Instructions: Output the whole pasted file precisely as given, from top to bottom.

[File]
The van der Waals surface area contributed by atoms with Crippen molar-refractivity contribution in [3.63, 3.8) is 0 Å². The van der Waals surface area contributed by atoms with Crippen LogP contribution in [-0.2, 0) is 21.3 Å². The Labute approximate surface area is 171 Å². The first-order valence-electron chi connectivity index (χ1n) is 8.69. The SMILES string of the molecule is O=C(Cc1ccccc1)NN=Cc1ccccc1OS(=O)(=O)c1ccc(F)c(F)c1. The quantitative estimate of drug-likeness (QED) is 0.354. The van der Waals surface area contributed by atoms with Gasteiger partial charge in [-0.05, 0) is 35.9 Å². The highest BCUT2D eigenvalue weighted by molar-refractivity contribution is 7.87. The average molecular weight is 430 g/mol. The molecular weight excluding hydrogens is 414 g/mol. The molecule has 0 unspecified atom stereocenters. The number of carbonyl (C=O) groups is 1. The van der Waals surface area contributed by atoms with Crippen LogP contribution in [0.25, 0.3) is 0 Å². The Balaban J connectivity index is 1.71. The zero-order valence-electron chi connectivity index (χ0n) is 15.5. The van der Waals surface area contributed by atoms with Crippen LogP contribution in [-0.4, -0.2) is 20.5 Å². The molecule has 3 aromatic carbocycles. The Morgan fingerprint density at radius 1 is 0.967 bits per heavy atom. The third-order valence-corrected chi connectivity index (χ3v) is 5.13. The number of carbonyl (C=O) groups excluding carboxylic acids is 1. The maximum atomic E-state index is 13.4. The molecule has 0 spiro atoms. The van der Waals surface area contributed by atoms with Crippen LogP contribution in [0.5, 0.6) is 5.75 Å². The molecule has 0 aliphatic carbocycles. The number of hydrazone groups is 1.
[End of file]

The van der Waals surface area contributed by atoms with Crippen molar-refractivity contribution in [3.63, 3.8) is 0 Å². The van der Waals surface area contributed by atoms with Crippen LogP contribution in [-0.2, 0) is 21.3 Å². The Labute approximate surface area is 171 Å². The first-order valence-electron chi connectivity index (χ1n) is 8.69. The SMILES string of the molecule is O=C(Cc1ccccc1)NN=Cc1ccccc1OS(=O)(=O)c1ccc(F)c(F)c1. The quantitative estimate of drug-likeness (QED) is 0.354. The van der Waals surface area contributed by atoms with Gasteiger partial charge in [-0.05, 0) is 35.9 Å². The highest BCUT2D eigenvalue weighted by molar-refractivity contribution is 7.87. The average molecular weight is 430 g/mol. The molecular weight excluding hydrogens is 414 g/mol. The molecule has 0 unspecified atom stereocenters. The number of carbonyl (C=O) groups is 1. The van der Waals surface area contributed by atoms with Crippen LogP contribution in [0.25, 0.3) is 0 Å². The Balaban J connectivity index is 1.71. The zero-order valence-electron chi connectivity index (χ0n) is 15.5. The van der Waals surface area contributed by atoms with Crippen LogP contribution in [-0.4, -0.2) is 20.5 Å². The molecule has 3 aromatic carbocycles. The Morgan fingerprint density at radius 1 is 0.967 bits per heavy atom. The third-order valence-corrected chi connectivity index (χ3v) is 5.13. The number of carbonyl (C=O) groups excluding carboxylic acids is 1. The maximum atomic E-state index is 13.4. The molecule has 0 spiro atoms. The van der Waals surface area contributed by atoms with Crippen LogP contribution in [0.5, 0.6) is 5.75 Å². The molecule has 0 aliphatic carbocycles. The number of hydrazone groups is 1.